Tags

, , ,


A year ago I would have never imagined that I would care about or want to know how to ferment vegetables. Times have changed in this household for sure. Why ferment veggies? From what I’ve read, fermenting foods like our ancestors used to do, provides the best form of probiotics and the easiest for our bodies to absorb. After reading this information many times over, I knew I had to figure out how to do it. We are, after all, working hard to heal our guts and improve our immunity/overall health.

After tons of time spent perusing various methods on the interwebs, and after several failed attempts, I’ve found what works best for us. The kids love it and they remember to get it out when I’ve forgotten; we have scoops of it pretty much every day. Even if they take a mere bite, I am happy. This jar of fermented veggies is Noah’s “go-to” when he has a sour stomach or stomach ache of any kind. It, along with bone broth, has brought my stomach issues to a much better and livable place.

So, here we go…this, by the way, is how to “wild ferment.” This is much more of a method than a recipe.

Fermented Vegetables
 1 head of cabbage (Napa and regular work great), cored and cut into large wedges or chunks (reserve 2 large outer cabbage leaves before cutting*)
1-2 cucumbers
1 daikon radish
2 small or medium carrots, or 1 large
1 red pepper
2-inch segment of fresh ginger
2-3 T. Celtic, Himalayan, or sea salt (the kind with the most minerals and nutritious value)

Process the cabbage in your food processor until shredded. You want it to have a nice shred but not be completely processed to tiny bits. Add the cabbage to a large bowl. Press down the cabbage with a potato masher for at least 5 minutes. Water/cabbage juice will begin to appear in the bowl – that is what we want. Sprinkle the cabbage with 1-2 T. of salt.

Process the remaining vegetables in your food processor and add to the bowl of cabbage. Again, we’re looking for them to be shredded but not decimated. I just pulsed carefully until it was where I wanted it to be. My food processor has a julienne blade which worked great for processing the remaining veggies. You can also chop everything finely with a knife. The more surface area of the vegetable that is exposed, the better the fermentation will occur. As you add veggies to the bowl, continue to intermittently give the mixture a good squashing with the potato masher. Once all veggies have been chopped, sprinkle the remaining tablespoon of salt on top and mash for another minute or two. You can stir the mixture together as you mash.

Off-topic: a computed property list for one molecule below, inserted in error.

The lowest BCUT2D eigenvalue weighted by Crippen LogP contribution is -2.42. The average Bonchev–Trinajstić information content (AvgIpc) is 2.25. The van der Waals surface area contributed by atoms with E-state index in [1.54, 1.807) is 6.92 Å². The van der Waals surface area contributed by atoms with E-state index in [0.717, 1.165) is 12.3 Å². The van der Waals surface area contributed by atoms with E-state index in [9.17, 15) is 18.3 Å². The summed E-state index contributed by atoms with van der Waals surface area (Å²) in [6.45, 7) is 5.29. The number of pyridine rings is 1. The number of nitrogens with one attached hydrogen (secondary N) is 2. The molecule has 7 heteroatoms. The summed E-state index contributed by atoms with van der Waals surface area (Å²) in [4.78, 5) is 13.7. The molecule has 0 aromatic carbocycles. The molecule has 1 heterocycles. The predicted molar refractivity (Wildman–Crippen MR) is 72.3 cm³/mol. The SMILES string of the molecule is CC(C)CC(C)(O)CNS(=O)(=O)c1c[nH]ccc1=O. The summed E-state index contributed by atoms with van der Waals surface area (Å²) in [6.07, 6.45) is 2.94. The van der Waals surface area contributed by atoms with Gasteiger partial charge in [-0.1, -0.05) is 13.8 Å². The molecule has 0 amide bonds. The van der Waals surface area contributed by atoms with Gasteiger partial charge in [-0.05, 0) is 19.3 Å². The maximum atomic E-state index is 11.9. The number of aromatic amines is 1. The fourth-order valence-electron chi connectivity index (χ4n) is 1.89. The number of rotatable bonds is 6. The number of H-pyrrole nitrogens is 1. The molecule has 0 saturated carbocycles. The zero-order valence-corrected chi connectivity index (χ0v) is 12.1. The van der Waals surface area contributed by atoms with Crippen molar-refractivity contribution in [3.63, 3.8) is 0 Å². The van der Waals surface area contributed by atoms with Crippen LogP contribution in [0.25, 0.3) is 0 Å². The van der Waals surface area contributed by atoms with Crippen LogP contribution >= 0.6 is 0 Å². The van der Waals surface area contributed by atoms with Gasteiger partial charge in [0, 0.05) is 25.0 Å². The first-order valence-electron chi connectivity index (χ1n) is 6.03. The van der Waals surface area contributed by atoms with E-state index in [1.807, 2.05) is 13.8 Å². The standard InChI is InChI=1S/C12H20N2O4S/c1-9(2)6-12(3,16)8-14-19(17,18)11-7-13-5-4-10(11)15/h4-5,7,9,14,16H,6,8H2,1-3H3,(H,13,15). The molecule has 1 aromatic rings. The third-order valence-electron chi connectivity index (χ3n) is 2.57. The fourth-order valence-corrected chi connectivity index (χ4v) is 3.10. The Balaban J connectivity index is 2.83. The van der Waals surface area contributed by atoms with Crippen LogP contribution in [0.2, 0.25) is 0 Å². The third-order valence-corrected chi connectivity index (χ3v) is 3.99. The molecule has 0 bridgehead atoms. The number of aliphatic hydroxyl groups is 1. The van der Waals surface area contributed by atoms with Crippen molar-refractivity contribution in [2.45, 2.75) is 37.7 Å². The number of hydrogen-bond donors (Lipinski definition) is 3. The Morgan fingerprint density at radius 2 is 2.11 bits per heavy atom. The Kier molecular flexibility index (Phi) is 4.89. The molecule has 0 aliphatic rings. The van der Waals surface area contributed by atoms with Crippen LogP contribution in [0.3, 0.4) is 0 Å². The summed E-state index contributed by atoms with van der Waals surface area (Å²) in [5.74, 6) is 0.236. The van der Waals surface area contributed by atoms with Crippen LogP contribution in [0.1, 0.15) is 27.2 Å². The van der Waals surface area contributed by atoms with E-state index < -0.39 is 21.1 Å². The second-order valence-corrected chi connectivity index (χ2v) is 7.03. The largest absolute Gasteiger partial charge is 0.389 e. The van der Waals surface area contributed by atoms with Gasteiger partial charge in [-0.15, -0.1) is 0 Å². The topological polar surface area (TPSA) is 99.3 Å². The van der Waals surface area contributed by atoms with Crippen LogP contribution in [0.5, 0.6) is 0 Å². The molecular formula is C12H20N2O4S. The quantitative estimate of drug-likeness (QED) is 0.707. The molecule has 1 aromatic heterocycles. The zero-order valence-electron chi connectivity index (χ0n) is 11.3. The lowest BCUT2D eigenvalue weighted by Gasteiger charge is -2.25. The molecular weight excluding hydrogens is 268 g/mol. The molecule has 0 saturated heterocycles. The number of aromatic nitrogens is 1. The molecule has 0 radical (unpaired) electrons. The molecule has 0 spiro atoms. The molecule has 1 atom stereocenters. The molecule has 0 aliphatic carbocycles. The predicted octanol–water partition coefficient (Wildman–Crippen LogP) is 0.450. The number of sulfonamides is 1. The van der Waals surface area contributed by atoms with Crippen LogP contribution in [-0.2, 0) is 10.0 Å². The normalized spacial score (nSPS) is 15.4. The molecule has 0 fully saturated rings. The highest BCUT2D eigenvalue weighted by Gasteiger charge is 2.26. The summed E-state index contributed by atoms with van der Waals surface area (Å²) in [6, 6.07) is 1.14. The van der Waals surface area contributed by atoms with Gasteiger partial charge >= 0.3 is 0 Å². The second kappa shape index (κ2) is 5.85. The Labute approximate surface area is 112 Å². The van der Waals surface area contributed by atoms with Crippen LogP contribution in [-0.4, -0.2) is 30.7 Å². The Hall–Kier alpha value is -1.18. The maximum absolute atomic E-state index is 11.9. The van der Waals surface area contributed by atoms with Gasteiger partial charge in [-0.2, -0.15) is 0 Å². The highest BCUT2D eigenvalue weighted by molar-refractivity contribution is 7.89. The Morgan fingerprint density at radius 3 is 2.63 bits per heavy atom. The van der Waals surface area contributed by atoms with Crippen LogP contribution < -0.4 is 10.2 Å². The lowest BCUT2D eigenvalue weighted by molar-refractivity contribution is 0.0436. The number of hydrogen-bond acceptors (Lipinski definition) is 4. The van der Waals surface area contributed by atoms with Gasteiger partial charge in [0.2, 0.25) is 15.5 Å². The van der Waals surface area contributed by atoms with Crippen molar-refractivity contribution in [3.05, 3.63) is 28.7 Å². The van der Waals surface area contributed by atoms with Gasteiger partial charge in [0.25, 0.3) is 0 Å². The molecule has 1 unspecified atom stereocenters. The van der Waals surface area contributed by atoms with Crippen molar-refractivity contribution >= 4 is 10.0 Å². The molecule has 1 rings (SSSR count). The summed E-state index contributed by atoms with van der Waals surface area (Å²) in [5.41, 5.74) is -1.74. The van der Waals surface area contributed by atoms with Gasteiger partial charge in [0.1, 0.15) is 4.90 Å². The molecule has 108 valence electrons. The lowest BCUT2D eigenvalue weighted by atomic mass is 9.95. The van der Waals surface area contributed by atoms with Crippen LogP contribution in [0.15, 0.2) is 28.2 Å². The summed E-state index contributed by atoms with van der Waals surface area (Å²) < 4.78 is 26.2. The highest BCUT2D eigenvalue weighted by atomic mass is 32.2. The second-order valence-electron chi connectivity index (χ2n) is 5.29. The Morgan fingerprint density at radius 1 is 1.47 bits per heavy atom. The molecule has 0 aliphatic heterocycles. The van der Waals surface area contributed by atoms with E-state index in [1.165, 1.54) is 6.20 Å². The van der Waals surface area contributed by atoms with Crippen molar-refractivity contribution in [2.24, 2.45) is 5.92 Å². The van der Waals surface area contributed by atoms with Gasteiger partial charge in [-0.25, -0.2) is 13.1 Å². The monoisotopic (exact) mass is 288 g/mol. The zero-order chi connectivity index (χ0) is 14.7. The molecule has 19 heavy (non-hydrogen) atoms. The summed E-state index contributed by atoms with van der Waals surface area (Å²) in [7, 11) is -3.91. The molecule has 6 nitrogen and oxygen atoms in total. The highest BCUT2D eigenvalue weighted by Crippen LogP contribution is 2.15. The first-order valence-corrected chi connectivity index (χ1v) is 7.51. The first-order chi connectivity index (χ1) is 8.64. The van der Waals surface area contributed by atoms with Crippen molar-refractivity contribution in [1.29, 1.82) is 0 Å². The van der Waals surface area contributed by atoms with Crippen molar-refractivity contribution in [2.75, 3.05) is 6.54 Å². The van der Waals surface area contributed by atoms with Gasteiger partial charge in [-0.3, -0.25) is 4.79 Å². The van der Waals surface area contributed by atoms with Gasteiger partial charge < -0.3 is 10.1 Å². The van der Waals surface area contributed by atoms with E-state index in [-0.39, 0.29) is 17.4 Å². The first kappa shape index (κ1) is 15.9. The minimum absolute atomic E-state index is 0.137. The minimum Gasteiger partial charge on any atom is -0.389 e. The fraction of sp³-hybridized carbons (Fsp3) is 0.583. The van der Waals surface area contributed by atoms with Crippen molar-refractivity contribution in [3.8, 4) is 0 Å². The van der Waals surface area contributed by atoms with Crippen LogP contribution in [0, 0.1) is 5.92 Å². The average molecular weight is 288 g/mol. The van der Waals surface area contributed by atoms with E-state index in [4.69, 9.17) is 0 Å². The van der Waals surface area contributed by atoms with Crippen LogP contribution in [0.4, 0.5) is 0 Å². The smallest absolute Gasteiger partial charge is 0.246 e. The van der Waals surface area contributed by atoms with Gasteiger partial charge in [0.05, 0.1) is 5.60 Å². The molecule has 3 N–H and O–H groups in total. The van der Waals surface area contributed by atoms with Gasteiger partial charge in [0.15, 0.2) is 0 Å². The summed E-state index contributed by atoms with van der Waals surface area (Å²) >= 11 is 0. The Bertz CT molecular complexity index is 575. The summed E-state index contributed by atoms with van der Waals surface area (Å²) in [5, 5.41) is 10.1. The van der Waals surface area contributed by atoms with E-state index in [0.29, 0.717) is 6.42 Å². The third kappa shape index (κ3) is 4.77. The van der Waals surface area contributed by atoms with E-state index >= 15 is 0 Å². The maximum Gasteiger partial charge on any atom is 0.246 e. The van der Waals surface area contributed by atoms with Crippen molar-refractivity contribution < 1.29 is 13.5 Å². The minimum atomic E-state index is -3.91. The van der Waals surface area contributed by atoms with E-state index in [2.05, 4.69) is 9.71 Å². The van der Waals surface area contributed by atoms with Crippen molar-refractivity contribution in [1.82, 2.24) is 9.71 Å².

Once everything has been combined, place the mixture in a large, sterile glass jar, keeping the vegetables below the liquid as much as possible. As you add the vegetables you can pack them into the jar slightly – use the potato masher for this too! Top the vegetables with the large, loose cabbage leaves. This will keep the mixture from being exposed to any air in the jar – the best and safest fermentation occurs when the mixture remains in the liquid. Sometimes I place a small cup on top of the cabbage leaves and under the lid to add pressure and keep the mixture below the liquid. Make sure there is extra room left at the top of the jar because as the veggies sit, they will produce more and more liquid. I’ve had a few overflows…seems like I’m always surprised at how much liquid comes out of the vegetables.

Store the jar (or jars, if you’ve used smaller jars instead of one big one*) on your counter or in your pantry for 3 to 7 days. The longer it sits out, the more it will ferment. Watch for any browning at the top – remove any vegetables that may have browned due to not being under liquid. I’ve never had to do this, but have read that it can happen. You will know the fermentation process has begun when you see the liquid slightly bubbling on the sides of the jar. Open the jar and let some air/gas out for a second or two each day. Taste it from day to day and when it has the flavor you like, put it in the refrigerator. It will continue to ferment in the fridge but at a much slower rate. We’ve eaten almost all of our current batch (as shown above) and it tastes way better now than it even did at the beginning. It will last in the refrigerator for at least 2 months.

Feel free to use whatever vegetables you like. Organic would be the very best. I honestly can’t remember if I found organic daikon radish or not. I’m guessing I was just thrilled to find it at all up here in our little mountain town. Just make sure you have cabbage at the very least, and also cucumber. Both are key in beginning the fermentation process. Daikon radish performs the same job as the cabbage and cucumber. Garlic is a nice addition also, but the flavor definitely becomes stronger and stronger as it ferments.

If there is any remaining liquid leftover once you’ve finished eating all of the fermented vegetables, you can pour the liquid into the next batch you make. There are a lot of amazing probiotics left in that liquid!

I should note that even though I am the daughter of a German, I spent the better part of my life hating, and I do mean HATING sauerkraut. Needless to say, I was quite nervous about giving what basically is “enhanced sauerkraut” a go. I think the big difference for me is that this is raw and I’ve been raised on cooked or roasted (gag times infinity) sauerkraut. I’m not a good “krauthead” as my German grandmother would say. So, if you’ve disliked sauerkraut before, this is very different and much more delicious. Seriously.

Ok, I’m done pushing. For now. šŸ™‚

*If you’ve used several smaller jars, make sure you reserve additional cabbage leaves so you have enough to place at the top of each jar.

Advertisements